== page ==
A History and Analysis of Con Artists and Victims: The Ponzi Scheme Puzzle


Professor Tamar Frankel of Boston University School of Law tackles investment fraudsters and their victims in her book, The Ponzi Scheme Puzzle. As a scholar of investment fraud, Frankel has studied cases for years to find common themes and patterns. The books offers descriptions of the offers and red flags the ways in which fraudsters mask their deception through their methods of advertising and pitching their “product”.

There is a lot in the book. I just wish there were more. It’s hard to lump Enron, Madoff, Multi-level marketing, selling the Brooklyn Bridge, and selling fake securities fraud schemes into one book, especially one as short as this. Frankel skips from subject to subject and fraud to fraud very quickly, drawing broad conclusions.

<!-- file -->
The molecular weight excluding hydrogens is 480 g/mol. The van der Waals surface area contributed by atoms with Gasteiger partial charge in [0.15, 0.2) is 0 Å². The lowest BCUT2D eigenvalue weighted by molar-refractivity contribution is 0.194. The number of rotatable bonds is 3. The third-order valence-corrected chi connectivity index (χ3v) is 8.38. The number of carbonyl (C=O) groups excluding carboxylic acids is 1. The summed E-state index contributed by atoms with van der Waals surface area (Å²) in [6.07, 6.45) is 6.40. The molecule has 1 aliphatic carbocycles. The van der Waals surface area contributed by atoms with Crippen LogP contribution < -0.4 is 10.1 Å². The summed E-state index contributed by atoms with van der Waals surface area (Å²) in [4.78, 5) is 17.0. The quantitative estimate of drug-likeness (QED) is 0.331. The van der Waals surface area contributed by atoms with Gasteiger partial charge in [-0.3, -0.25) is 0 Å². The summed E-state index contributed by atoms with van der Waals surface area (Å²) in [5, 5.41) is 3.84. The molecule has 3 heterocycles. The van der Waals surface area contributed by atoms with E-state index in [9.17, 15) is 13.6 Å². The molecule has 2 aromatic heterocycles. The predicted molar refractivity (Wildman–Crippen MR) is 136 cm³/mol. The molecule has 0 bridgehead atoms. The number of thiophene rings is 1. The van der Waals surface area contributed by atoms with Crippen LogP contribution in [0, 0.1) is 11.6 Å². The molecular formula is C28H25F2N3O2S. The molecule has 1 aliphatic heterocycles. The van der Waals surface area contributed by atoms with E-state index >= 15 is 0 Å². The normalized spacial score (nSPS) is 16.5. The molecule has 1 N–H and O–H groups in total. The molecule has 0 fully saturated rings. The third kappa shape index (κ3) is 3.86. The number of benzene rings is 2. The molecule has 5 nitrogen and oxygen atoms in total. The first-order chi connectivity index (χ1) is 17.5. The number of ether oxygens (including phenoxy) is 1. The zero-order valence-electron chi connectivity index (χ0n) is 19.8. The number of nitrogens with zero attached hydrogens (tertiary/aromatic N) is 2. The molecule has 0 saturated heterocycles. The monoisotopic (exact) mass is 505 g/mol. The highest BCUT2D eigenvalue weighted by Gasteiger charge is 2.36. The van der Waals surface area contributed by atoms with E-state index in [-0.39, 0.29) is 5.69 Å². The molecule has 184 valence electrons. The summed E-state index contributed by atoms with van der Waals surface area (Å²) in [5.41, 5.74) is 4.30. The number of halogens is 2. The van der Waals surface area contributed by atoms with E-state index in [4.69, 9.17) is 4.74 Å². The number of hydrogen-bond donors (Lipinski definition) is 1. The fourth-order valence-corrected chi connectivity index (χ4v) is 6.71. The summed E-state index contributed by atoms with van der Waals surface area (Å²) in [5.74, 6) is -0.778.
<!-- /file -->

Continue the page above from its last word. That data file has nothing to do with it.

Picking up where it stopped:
Perhaps I’m naive, but I think many Ponzi schemes start off as legitimate investment opportunities, but derail as they grow and the strategy falters. Charles Ponzi himself saw a legitimate opportunity. He saw a potential for profit in the difference in currency for return stamps. He failed to execute on the vision and failed to tell his investors when the investments didn’t work.

Enron started off a legitimate company taking an innovative approach to energy. It became so focused on hitting its earnings that it started doctoring the books to hit the numbers. The guy on the street corner trying to sell foreign tourists an interest in the Brooklyn Bridge is a different kind of criminal.

Professor Frankel does point out some interesting ways that society views investment fraudsters and their victims. We take a much harsher view of the scam artist that convinced an elderly pensioner to invest her small amount of lifetime savings, than millionaire scam artists skimming millions from other millionaires.


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